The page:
At Inside the League, we get a lot of questions on how you work in football, and particularly, how you become an agent. Obviously, to become an NFLPA-licensed contract advisor, you must first pass a test. This year’s exam will be administered in less than two weeks. So how do you pass the exam? Based on our work with agent hopefuls over the last eight years, here’s what we think.

  • Take the test seriously. Here’s a quote from one of our clients who emailed me immediately after taking it last year: “Like you predicted, there were several people in the lobby (seconds before the exam) seemingly reviewing materials for the first time and highlighting! All I could do was chuckle!” This happens every year, even though there’s a 55 percent chance of failing it. And oh, by the way, don’t misunderstand this tweet and think the passage rate is near 100 percent. The tweet refers to a continuing education exam veteran contract advisors were required to take last year.
  • Know what accrued season, credited season and benefit credit language are. Atlanta-based agent Spencer Charles, who took the exam last summer, called them the “three pillars” that are “indirectly or directly . . . encoded in 60 to 75 percent of the exam.” I think he’s right.
  • Put tabs on your notes, your copy of the CBA, and the ITL study guide (you can buy it here) before you go into the exam. Even though it’s an open-book test, seconds count. Really. You’ll thank me later.
  • Use our materials. I know that sounds like a shameless plug, but I would say this even if they weren’t ours. Read about the successes of our clients, and why our materials are best, in last week’s Friday Wrap, which is here. For about $400 (if you’re not an ITL client), and about $300 (if you are), you can have the best resources on the market to get ready for the test. You’ll need them, and really, why would you take a risk? For more details on what we offer, click here.
  • Read our daily newsletters aimed directly at the people taking the exam this summer. You can start by reading dozens of success stories from last year here. We’ve got a new edition from our series that hits the inboxes of agent hopefuls every morning at 6 a.m. CT, Monday through Thursday. If you order any of our materials, you’ll be added.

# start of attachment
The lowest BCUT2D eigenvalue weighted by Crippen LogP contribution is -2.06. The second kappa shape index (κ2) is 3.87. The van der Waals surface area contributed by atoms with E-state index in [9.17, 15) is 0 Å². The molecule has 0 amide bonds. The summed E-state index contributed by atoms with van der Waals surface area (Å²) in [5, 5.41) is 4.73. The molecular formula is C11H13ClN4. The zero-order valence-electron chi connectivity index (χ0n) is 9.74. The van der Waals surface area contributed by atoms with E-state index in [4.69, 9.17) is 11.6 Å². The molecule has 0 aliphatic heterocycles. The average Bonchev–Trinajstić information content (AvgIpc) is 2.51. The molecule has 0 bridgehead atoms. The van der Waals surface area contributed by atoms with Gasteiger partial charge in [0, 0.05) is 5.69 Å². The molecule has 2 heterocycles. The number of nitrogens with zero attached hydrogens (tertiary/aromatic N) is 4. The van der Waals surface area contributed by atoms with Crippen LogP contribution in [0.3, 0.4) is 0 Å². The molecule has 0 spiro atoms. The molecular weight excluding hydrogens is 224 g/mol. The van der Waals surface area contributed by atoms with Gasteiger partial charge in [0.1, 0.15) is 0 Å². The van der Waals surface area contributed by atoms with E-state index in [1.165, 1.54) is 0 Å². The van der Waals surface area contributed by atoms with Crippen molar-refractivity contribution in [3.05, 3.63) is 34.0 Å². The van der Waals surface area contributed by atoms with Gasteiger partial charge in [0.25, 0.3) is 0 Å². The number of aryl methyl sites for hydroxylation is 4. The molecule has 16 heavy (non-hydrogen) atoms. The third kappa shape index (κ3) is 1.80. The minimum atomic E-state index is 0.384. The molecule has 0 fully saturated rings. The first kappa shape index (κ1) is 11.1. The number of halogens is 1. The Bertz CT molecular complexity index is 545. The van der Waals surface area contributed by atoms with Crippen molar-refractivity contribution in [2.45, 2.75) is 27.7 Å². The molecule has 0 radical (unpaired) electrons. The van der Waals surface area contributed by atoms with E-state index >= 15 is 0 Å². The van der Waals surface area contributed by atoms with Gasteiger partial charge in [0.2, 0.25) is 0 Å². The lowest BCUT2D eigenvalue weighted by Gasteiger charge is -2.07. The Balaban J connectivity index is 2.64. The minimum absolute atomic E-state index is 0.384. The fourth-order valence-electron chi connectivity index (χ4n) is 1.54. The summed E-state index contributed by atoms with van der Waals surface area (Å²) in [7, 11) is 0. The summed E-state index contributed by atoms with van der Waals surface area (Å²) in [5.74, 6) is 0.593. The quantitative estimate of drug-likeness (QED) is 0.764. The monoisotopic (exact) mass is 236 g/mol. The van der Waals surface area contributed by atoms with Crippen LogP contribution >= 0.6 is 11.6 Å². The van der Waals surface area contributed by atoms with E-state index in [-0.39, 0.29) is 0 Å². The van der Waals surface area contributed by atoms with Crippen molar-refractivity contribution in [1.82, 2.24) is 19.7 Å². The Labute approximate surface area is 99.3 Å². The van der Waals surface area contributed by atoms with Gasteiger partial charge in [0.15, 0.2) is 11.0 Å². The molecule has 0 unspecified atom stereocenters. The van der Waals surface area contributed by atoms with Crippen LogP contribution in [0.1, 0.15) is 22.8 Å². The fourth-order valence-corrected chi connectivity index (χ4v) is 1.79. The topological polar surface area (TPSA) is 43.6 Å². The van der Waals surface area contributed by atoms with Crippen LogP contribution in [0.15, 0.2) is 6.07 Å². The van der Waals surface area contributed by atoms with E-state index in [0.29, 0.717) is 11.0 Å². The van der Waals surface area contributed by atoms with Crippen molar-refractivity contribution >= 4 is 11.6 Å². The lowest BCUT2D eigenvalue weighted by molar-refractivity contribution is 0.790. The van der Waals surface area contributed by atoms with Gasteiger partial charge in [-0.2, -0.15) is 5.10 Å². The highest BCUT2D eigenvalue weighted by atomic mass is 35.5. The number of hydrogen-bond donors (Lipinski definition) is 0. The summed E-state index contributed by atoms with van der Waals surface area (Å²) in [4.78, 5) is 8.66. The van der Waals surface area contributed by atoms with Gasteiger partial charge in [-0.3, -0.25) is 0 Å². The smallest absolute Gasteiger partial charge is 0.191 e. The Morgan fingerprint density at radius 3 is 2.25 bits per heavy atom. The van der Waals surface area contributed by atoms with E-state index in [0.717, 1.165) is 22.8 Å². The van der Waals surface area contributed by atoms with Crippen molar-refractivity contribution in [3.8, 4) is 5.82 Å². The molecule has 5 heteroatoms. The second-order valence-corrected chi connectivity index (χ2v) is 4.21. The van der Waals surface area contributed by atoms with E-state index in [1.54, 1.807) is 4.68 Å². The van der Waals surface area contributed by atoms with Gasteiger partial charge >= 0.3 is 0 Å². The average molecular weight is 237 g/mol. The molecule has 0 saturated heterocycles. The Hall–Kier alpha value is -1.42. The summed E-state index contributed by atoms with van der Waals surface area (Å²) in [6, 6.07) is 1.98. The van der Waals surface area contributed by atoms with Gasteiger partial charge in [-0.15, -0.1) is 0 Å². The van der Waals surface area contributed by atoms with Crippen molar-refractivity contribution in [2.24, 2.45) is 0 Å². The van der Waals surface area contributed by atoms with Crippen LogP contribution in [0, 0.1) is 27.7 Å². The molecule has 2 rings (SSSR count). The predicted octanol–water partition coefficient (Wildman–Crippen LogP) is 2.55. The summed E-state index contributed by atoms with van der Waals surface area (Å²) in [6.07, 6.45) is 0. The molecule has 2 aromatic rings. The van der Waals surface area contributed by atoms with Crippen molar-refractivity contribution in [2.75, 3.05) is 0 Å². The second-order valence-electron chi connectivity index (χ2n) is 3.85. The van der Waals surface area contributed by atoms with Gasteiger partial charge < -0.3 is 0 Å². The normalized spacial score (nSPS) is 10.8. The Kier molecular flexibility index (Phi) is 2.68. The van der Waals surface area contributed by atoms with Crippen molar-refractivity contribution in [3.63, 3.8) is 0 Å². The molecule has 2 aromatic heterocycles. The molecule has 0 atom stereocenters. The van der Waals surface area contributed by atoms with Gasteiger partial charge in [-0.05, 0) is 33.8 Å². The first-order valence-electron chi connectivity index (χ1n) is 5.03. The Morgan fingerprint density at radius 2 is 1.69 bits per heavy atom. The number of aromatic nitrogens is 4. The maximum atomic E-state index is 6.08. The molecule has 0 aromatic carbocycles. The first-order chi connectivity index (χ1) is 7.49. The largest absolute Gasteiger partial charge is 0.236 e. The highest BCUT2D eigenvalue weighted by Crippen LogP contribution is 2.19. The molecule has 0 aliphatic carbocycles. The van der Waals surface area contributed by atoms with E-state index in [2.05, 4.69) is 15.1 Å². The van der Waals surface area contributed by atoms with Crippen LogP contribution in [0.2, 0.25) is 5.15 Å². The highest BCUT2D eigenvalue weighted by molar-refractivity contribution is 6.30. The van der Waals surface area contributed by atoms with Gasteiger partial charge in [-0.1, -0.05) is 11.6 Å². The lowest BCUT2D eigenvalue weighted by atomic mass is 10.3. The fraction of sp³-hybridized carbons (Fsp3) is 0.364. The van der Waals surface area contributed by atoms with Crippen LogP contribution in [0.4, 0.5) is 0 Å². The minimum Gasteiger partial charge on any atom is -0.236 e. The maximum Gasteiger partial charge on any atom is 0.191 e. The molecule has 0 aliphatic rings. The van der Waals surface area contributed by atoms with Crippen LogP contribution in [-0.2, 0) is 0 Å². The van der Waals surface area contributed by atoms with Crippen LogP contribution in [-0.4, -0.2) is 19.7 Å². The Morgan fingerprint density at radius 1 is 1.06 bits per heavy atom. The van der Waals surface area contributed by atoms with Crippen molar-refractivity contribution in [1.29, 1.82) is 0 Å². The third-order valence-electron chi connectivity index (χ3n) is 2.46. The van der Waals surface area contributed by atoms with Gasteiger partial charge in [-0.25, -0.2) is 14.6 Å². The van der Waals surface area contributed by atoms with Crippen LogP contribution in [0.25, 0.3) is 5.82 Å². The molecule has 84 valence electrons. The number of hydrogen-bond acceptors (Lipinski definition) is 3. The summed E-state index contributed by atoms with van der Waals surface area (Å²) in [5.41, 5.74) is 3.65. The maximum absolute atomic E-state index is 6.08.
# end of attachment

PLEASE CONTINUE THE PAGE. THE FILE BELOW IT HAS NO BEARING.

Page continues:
We’ll be back this week with more advice, more ideas, and more counsel on the business. In the meantime, if we can be of service, or if you have any questions, be sure to contact us.

2019 NFL Agent Exam: Lessons Learned

Monday, we published the Year 1 fears of several people who’ll be taking the NFLPA exam later this month (July 18, to be exact). It sparked a reaction on Twitter from a veteran contract advisor, with a handful of other agents “liking” his tweet. Members of the NFL business community are passionate about the business; they have to be if they want to succeed in such a competitive environment.

So what were the lessons learned by first-year agents over the past 12 months? We asked several of the clients we worked with this year. Here were some of the lessons they said they learned.

Don’t go in expecting a daily party: “Being an agent is not all glitz and glamour. . .  This is not a job where you are hanging out with players all day, every day,” said Peter Ariz of First-Round Management. Peter was the only rookie agent from 2018 who co-repped a first-rounder, Texans OT Tytus Howard of Alabama State.

Scouts are not your friends: “The difficulty of making connections on the scouting side” is one of the hardest parts of the business according to Austin Pfenninger of Pfenninger Management Group, who had two players sign UDFA deals.

Save money for combine prep: “Have more information on the training process for clients,” cautioned Sean Russi, whose first-year success landed him a role as director of AG Sports. “Training fees can cost around $20,000 for pre-draft training at high-end training facilities.”

Don’t count your chickens . . . . : “Just because you have multiple conversations with potential clients doesn’t guarantee anything,” said Anthony LaRubbio of JL Sports, who had a draftee and two UDFAs in his first year in the biz. “These athletes are 21, 22, 23 years old, and have a lot of people in their ears. Things can change in an instant.”

Film counts, not numbers: “(Don’t) get too bogged down on stats,” said Chad Berger of Enter-Sports. “A player’s film speaks more to NFL decision-makers than what the stats say on paper.”

For more reactions from first-year agents, check out our full spate of interviews here. We wrote extensively about expectations and lessons in last week’s Friday Wrap. You can register for the Friday Wrap — it’s free, and everyone in the football business reads it — here.

Of course, you can’t learn the lessons of being an agent until you are one. The exam is just about two weeks away. If you’re one of those people who’s getting set to take the exam, make sure you check out our study guide and two practice exams, the leading aids on the market. You can read more about them here.